Firms Not Offering Health Benefits

  • The survey asks firms that do not offer health benefits if they have offered insurance or shopped for insurance in the recent past, and about their most important reasons for not offering.  Because such a small percentage of large firms report not offering health benefits, we present responses for the 39% of employers with 3 to 199 workers that do not offer health benefits.
  • The cost of health insurance remains the primary reason cited by firms for not offering health benefits. Among small firms (3-199 workers) not offering health benefits, 48% cite high cost as “the most important reason” for not doing so, followed by: employees are covered elsewhere (21%) and firm is too small (15%) (Exhibit 2.14).
  • Many non-offering small firms have either offered health benefits in the past five years, or shopped for coverage recently.
    • Among non-offering small firms (3-199 workers), 9% report that they provide funds to their employees to purchase health insurance through the individual (non-group) market (Exhibit 2.16).
  • Sixteen percent of non-offering small firms (3-199 workers) have offered health benefits in the past five years, while 15% have shopped for coverage in the past year (Exhibit 2.15). Sixteen percent of those that stopped offering within the past five years reported doing so in just the past 12 months.

1/16

Section 2: Health Benefit Offer Rates

exhibits

2012 EHBS 2.1
Percentage of Firms Offering Health Benefits, 1999–2012
2012 EHBS 2.2
Percentage of Firms Offering Health Benefits, by Firm Size, 1999-2012
2012 EHBS 2.3
Percentage of Firms Offering Health Benefits, by Firm Size, Region, and Industry, 2012
2012 EHBS 2.4
Percentage of Firms Offering Health Benefits, by Firm Characteristics, 2012
2012 EHBS 2.5
Among Firms Offering Health Benefits, Percentage That Offer Health Benefits to Part-Time Workers, by Firm Size, 1999-2012
2012 EHBS 2.6
Among Firms Offering Health Benefits, Percentage That Offer Health Benefits to Temporary Workers, by Firm Size, 1999-2012
2012 EHBS 2.7
Among Firms Offering Health Benefits, Percentage That Offer Health Benefits to Part-Time Workers, by Firm Size, 1999–2012
2012 EHBS 2.8
Among Firms Offering Health Benefits, Percentage That Offer Health Benefits to Temporary Workers, by Firm Size, 1999–2012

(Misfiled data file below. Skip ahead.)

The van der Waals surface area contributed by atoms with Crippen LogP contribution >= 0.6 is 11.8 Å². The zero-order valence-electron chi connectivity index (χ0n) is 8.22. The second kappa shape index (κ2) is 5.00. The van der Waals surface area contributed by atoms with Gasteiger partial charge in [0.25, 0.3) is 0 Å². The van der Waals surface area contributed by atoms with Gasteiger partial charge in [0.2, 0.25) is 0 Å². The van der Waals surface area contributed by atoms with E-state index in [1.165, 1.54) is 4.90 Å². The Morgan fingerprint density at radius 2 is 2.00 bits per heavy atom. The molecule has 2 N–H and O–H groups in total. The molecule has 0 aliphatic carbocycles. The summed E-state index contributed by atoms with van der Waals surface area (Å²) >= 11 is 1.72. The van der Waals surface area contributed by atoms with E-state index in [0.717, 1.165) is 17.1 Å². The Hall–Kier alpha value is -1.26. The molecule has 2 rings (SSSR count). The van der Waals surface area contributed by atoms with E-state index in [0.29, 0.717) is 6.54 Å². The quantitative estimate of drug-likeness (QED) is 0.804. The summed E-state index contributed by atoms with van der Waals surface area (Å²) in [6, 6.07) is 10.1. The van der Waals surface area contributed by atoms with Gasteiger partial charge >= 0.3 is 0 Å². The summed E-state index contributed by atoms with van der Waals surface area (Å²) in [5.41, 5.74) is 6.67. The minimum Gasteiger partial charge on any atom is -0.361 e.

2012 EHBS 2.9
Among Firms Offering Health Benefits, Percentage That Offer or Contribute to a Separate Benefit Plan Providing Dental or Vision Benefits, by Firm Size, 2012
2012 EHBS 2.10
Among Firms Offering Health Benefits, Percentage That Offer or Contribute to a Separate Benefit Plan Providing Dental or Vision Benefits, by Firm Size, 2000-2012
2012 EHBS 2.11
Among Firms Offering Health Benefits, Distribution of Whether Employers Offer Health Benefits to Unmarried Opposite-Sex Domestic Partners, by Firm Size and Region, 2012
2012 EHBS 2.12
Among Firms Offering Health Benefits, Distribution of Whether Employers Offer Health Benefits to Unmarried Same-Sex Domestic Partners, by Firm Size and Region, 2012
2012 EHBS 2.13
Among Firms Offering Health Benefits, Percent of Employers That Offer Health Benefits to Unmarried Opposite-Sex and Same-Sex Domestic Partners, by Firm Size, 2008, 2009 & 2012
2012 EHBS 2.14
Among Small Firms (3-199 Workers) Not Offering Health Benefits, the Most Important Reason for Not Offering, 2012
2012 EHBS 2.15
Among Small Firms (3-199 Workers) Not Offering Health Benefits, Percentage That Report the Following Activities Regarding Health Benefits, 2007-2012
2012 EHBS 2.16
Among Small Firms (3-199 Workers) Not Offering Health Benefits, Percentage That Provide Employees Funds to Purchase Non-Group Insurance, 2012
Section 1: Cost of Health Insurance Section 3: Employee Coverage, Eligibility, and Participation
x

Exhibit 2.1

Percentage of Firms Offering Health Benefits, 1999–2012
2012 EHBS 2.1
x

Exhibit 2.2

Percentage of Firms Offering Health Benefits, by Firm Size, 1999-2012
2012 EHBS 2.2
x

Exhibit 2.3

Percentage of Firms Offering Health Benefits, by Firm Size, Region, and Industry, 2012
2012 EHBS 2.3
x

Exhibit 2.4

Percentage of Firms Offering Health Benefits, by Firm Characteristics, 2012
2012 EHBS 2.4
x

Exhibit 2.5

Among Firms Offering Health Benefits, Percentage That Offer Health Benefits to Part-Time Workers, by Firm Size, 1999-2012
2012 EHBS 2.5
x

Exhibit 2.7

Among Firms Offering Health Benefits, Percentage That Offer Health Benefits to Part-Time Workers, by Firm Size, 1999–2012
2012 EHBS 2.7
x

Exhibit 2.6

Among Firms Offering Health Benefits, Percentage That Offer Health Benefits to Temporary Workers, by Firm Size, 1999-2012
2012 EHBS 2.6
x

Exhibit 2.8

Among Firms Offering Health Benefits, Percentage That Offer Health Benefits to Temporary Workers, by Firm Size, 1999–2012
2012 EHBS 2.8
x

Exhibit 2.10

Among Firms Offering Health Benefits, Percentage That Offer or Contribute to a Separate Benefit Plan Providing Dental or Vision Benefits, by Firm Size, 2000-2012
2012 EHBS 2.10
x

Exhibit 2.9

Among Firms Offering Health Benefits, Percentage That Offer or Contribute to a Separate Benefit Plan Providing Dental or Vision Benefits, by Firm Size, 2012
2012 EHBS 2.9
x

Exhibit 2.13

Among Firms Offering Health Benefits, Percent of Employers That Offer Health Benefits to Unmarried Opposite-Sex and Same-Sex Domestic Partners, by Firm Size, 2008, 2009 & 2012
2012 EHBS 2.13
x

Exhibit 2.11

Among Firms Offering Health Benefits, Distribution of Whether Employers Offer Health Benefits to Unmarried Opposite-Sex Domestic Partners, by Firm Size and Region, 2012
2012 EHBS 2.11
x

Exhibit 2.12

Among Firms Offering Health Benefits, Distribution of Whether Employers Offer Health Benefits to Unmarried Same-Sex Domestic Partners, by Firm Size and Region, 2012
2012 EHBS 2.12
x

Exhibit 2.14

Among Small Firms (3-199 Workers) Not Offering Health Benefits, the Most Important Reason for Not Offering, 2012
2012 EHBS 2.14
x

Exhibit 2.16

Among Small Firms (3-199 Workers) Not Offering Health Benefits, Percentage That Provide Employees Funds to Purchase Non-Group Insurance, 2012
2012 EHBS 2.16
x

Exhibit 2.15

Among Small Firms (3-199 Workers) Not Offering Health Benefits, Percentage That Report the Following Activities Regarding Health Benefits, 2007-2012
2012 EHBS 2.15